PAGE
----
Bulgaria could join the eurozone but only after removing corruption
Adelina Marini, August 19, 2009
"Joining the ERM II, practically is a political issue", the senior economist at the Open Society Institute Georgi Angelov said, asked by euinside co comment on the report of the Greek Eurobank about the stability of the currency board of Bulgaria. He also explained that technically, our country should file a request to join, all member states together with the ECB should gather and decided unanimously which was the problem the last time Bulgaria tried to enter the ERM II, because then the ECB voted against. "So this is a political issue - the needed trust must be formed which should show that when our country joins it won't be a factor if instability bu the opposite. This means that it won't be easy politically and diplomatically. Simply, it is very difficult for us to think that a country, given as an example of a corrupt state, will join the ERM II than Poland".
Georgi Angelov also said that Bulgaria should heal its political relationship with the EU, to decrease significantly the thefts of public money and to improve the judiciary. To the reaction of euinside that this would take quite a long time, the analyst specified that everything is a matter of trust: "The question is to create confidence that we are moving into this direction. We would hardly be able to start working effectively right away - but we have to create a sustainable trend that we are making the steps in this direction. Only then we will be able to enter the ERM II and only then the Maastricht criteria will be estimated. This means that, first, we will have to enter, then start fulfilling the Maastricht criteria and then join the euro area. We have 1 step which we cannot skip. Even if we fulfill the Maastricht criteria now, which is not impossible next year, for example, this wouldn't matter simply because no one who has not entered the ERM II cannot join the euro area".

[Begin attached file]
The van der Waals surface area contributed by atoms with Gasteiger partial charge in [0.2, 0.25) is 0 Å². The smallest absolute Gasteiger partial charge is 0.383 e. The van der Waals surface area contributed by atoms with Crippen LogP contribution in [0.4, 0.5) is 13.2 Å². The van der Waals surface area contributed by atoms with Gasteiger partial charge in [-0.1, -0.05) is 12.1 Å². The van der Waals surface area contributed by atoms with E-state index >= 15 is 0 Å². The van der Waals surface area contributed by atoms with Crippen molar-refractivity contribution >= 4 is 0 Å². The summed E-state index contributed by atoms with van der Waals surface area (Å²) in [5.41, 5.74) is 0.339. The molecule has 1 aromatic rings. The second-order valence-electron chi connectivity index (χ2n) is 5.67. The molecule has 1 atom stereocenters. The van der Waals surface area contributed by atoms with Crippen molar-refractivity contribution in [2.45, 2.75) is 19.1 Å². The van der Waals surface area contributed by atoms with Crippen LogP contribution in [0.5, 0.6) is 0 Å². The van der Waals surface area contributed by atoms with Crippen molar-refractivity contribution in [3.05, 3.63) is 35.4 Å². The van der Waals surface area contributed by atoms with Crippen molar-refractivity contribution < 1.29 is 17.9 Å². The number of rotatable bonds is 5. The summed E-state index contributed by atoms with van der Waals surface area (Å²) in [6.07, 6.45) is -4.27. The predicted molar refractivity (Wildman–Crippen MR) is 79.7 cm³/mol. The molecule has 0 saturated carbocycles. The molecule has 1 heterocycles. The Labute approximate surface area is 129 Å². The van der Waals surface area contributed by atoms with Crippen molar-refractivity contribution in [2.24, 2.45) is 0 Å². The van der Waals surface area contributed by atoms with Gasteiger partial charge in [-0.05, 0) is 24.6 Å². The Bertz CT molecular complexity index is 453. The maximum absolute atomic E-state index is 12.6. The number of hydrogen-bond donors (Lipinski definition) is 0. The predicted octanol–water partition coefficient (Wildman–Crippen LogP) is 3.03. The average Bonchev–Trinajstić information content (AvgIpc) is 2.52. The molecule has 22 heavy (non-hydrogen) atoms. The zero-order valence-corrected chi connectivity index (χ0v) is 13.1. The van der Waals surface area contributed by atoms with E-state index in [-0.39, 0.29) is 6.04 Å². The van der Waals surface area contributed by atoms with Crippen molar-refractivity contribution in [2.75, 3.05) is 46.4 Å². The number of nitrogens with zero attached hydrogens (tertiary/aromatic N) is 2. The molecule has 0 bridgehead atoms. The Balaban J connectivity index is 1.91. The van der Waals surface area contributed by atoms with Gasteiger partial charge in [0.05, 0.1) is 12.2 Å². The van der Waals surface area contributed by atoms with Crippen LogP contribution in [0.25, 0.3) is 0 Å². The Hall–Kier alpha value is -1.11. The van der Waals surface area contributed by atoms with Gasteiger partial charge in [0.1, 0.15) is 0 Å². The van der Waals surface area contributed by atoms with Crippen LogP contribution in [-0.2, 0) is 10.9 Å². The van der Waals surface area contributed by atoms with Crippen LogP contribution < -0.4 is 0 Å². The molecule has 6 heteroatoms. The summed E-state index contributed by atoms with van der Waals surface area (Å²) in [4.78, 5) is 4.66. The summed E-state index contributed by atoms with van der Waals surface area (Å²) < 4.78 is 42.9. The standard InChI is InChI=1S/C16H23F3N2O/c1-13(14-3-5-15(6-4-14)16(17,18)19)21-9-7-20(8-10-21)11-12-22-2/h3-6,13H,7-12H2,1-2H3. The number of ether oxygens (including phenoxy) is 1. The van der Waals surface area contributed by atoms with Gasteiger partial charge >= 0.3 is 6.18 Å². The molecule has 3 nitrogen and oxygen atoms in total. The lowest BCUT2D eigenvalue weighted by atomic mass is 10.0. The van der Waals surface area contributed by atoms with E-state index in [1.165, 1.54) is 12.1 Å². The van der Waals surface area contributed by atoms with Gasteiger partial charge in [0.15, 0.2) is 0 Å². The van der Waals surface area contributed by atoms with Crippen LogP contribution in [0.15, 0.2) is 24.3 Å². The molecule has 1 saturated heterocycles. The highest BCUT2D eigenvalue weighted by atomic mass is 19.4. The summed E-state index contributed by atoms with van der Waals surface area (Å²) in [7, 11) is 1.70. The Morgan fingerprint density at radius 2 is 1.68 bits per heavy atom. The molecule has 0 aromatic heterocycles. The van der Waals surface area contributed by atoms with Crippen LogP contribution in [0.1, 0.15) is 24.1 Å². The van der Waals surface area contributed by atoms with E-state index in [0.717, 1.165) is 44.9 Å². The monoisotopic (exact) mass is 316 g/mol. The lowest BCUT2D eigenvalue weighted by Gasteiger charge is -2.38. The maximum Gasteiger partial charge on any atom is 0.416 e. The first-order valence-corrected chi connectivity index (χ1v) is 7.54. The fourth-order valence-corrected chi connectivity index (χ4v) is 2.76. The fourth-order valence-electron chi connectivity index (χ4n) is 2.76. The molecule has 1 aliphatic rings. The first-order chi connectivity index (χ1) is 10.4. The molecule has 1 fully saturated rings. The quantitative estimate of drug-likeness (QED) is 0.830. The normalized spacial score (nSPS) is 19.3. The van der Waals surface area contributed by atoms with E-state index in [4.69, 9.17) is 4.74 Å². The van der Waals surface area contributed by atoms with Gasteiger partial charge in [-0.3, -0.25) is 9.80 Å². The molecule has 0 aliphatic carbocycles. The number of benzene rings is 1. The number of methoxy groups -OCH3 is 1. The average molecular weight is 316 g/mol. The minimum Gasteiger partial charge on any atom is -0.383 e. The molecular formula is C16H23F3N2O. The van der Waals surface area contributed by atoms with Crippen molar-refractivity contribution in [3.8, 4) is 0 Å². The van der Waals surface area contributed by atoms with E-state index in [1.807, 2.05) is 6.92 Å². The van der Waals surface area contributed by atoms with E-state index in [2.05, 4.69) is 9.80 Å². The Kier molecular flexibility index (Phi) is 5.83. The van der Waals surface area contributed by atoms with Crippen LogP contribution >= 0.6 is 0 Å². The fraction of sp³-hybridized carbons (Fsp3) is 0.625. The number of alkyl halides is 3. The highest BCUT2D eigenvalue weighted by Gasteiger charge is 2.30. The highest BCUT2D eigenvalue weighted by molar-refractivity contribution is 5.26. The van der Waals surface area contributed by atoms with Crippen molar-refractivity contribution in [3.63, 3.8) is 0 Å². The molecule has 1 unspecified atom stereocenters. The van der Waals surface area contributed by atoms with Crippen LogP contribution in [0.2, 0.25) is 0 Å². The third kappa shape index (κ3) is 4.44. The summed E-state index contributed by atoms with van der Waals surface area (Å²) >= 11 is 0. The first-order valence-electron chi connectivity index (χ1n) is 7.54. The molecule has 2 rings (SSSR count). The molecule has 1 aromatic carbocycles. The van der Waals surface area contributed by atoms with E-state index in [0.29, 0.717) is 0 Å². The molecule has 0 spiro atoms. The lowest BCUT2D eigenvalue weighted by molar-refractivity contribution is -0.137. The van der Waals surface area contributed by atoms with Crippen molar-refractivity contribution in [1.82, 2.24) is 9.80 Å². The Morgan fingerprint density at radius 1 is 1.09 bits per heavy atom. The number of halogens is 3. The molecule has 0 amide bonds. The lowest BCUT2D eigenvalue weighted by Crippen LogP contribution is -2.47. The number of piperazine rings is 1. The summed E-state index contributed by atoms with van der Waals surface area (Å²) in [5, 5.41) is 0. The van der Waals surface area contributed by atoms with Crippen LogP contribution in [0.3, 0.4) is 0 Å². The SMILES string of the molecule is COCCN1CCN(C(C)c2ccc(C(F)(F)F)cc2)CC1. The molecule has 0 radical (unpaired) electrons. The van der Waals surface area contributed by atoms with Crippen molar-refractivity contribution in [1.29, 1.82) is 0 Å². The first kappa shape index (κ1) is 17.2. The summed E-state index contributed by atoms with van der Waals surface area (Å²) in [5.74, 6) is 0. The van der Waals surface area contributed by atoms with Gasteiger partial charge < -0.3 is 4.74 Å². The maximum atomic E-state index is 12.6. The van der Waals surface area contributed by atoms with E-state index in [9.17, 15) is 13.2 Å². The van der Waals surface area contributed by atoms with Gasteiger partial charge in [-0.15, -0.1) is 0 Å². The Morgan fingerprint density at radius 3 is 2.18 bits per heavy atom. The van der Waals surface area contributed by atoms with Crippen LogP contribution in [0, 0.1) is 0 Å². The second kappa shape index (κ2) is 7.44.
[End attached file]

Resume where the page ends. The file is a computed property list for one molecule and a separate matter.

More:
Regarding the question whether Bulgaria should join the euro area with or without the currency board, Georgi Angelov agrees that our country should not change its financial system because any other measures might lead to destabilization of the Bulgarian financial system. "They do not include the effects of what is being discussed about removing the currency board. Because, practically, the minute the government would announce its intention to remove the currency board, everyone would go to the banks to withdraw the money and change it into euro and this means that the proposition itself will tear the system down. In other words this would create systemic crisis and we will follow Latvia on our fault. I guess that this argument did not occur to the authors of the report because they had probably missed to take into account that people in countries with currency board have different expectations about their currency rate - they do not expect it to change. The minute it's being changed, they act immediately which is fatal for the banking system".
The authors of the report of the Greek bank also write that probable devaluation of the Latvian national currency (the lat) will reflect badly on the countries in Central and Eastern Europe, which, according to Georgi Angelov, will have only psychological effect. He said that there is no direct connection between the Baltic region and that around Bulgaria. But he warned that talking about lat devaluation is generally a speculation. To avoid any negative effect on Bulgaria's financial system, he recommended total distinction from Latvian economic and financial policy. Our country should show more sound policy than that of Latvia and this might help avoiding any dare consequences.